Fixing Noise on the ’68 Custom and ’65 Deluxe Reverb Reissue

I’ve been long wishing the white noise floor was lower on my ’65 Deluxe Reverb reissue. I thought it was the carbon film resistors which tend to me higher noise that metal film, but after owning a DRRI for a long time, I have now discovered that it’s the PCB trace from the Vibrato channel volume pot wiper to the V2b pin 7:
– Cut the trace just below the bright cap in the volume pot
– Solder a shield cable from the volume pot wiper or bright cap socket to the resistor on V2b pin 7
– Solder the ground to one of the ground points on the PCB

Psionic Audio talks about how to do this in this video at 19:04, although he neglects to mention there is a resistor wired to V2b pin 7. He also says that the ’68 custom has other issues, and it does (the negative feedback and reverb on both channels) which add noise. But the negative feedback is primarily amplifying the same noise from the PCB traces as in the ’65. I know as I added a switch to my ’65 to have both negative feedback values, and the noise is louder on the ’68 setting, but is still a lot better now that I did this mod.

Two-Rock Copied My Deluxe Reverb!

Ok, not really, but I had already modified my Deluxe Reverb with:
– Be switchable high power fixed bias/low power cathode bias
– Reverb/Tremolo on both channels
– Bright cap removed
– Modified ’68 custom tone stack
– Modified negative feedback
– Post phase inverter master volume (although I didn’t like this on this amp and removed it)

And I was going to add:
– Add raw (tone stack bypass) with volume control
– Bias Tremolo (but only after converting to hand wired)

I was recently looking at what amps were on the market, and realised the Two-Rock Vintage Deluxe is essentially this amp:
– Low power mode is cathode bias
– Single channel with reverb/tremolo
– Bright cap switchable
– Mid control/Texture control
– Presence control
– Master Volume
– Tone stack bypass (with tone control)
– Bias Tremolo

One Pedal Company for Overdrives?

Was thinking about this recently, and while one of my favorite overdrives is the Wampler Euhporia, I think if I could only have pedals from one company for overdrives, it would be Lovepedal:

Eternity Drive
With more bass and more high end than a Tubescreamer, this is my other favorite drive. I’ve have been running one of these into a Wampler Euphoria in a DIY clone for over a decade!

Super Six Stevie Mod
The latest addition to my board, the Super Six has those cranked blackface tones in spades!

Purple Plexi
Another stable on my pedalboard, the Purple Plexi is a raw sounding Marshall in a box pedal.

5E3 Deluxe
Honky cranked tweed tones in this pedal. Very bright and lacking a tone control, but you can role down on your guitar if needed.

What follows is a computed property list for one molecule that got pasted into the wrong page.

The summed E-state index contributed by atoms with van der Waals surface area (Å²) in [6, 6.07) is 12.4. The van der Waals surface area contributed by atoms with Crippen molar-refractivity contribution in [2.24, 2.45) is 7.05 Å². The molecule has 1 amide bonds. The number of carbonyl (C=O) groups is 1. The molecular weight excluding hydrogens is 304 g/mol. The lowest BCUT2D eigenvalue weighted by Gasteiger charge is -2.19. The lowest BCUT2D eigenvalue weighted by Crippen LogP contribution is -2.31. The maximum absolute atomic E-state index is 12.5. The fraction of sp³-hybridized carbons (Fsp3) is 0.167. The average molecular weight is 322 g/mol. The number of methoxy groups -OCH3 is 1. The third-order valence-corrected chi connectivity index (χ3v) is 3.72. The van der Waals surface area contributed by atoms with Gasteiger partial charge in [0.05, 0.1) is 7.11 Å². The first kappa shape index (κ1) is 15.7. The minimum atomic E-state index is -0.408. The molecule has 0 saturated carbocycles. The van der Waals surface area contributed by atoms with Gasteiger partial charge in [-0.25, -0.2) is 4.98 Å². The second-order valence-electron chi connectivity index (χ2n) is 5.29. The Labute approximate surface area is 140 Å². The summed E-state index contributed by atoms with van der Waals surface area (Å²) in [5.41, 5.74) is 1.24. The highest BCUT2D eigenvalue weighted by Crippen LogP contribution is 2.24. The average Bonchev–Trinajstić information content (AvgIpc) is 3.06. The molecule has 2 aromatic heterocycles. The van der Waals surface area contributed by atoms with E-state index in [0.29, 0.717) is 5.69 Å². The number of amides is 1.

Perhaps the original “Dumble in a box” pedal, but perhaps has only been equalled by the Mad Professor Simble. Lovepedal took over the production of the Zendrive, so we’ll count it in this list.

Dover Drive
Another colaboration with Hermida audio, the Dover Drive is Eric Johnson in a box:

Fixing Unselectable Audio Device on Mac System Settings

My MacBook recently stopped me being able to select my monitor speakers as the output in the system settings. Everytime I clicked it, it would jump back to the built in speakers. I could select it as the output for alerts, and then came across this solution:

1) Go To /Applications/Utilities/Audio MIDI

2) On the menu bar Window -> Show Audio Devices

3) Right click the desired audio device and click “Use This Device For Sound Output”

After I did this I could no longer select the the built in speakers as the output device. It would do the same thing as before, so I don’t know what is going on with OSX in this instance.

Deluxe Reverb Cathode Bias Mod

I recently completed a mod to my Deluxe Reverb Reissue to add a cathode bias mode. Overall it made the tone brighter and a little more raw, but didn’t make that much difference so I switched it back and forgot to take an internal picture in the complete state, but you can see part of the mod here:

I changed to a ClassicTone power transform which has a low power 300V primary along with the regular 330V. I used a 4PDT switch to switch between high power/standard bias, and low power cathode bias. Using the low power mode puts it inline with a Tweed Deluxe, so I used the same cathode resistor (250?) and bypass cap (25µF). I put the 4PDT switch in fuse slot, moved the fuse and power over and removed the standby switch. I disconnected the middle pin of the bias pot to do the mod, along with the respective pins on the power tubes, so no modification to the PCB was needed. I did need to drill extra holes though to fit the ClassicTone transformer, which is vintage spec.

Rough demo here, no comparison, just for posterity:

Comparing Google and AWS free instance performance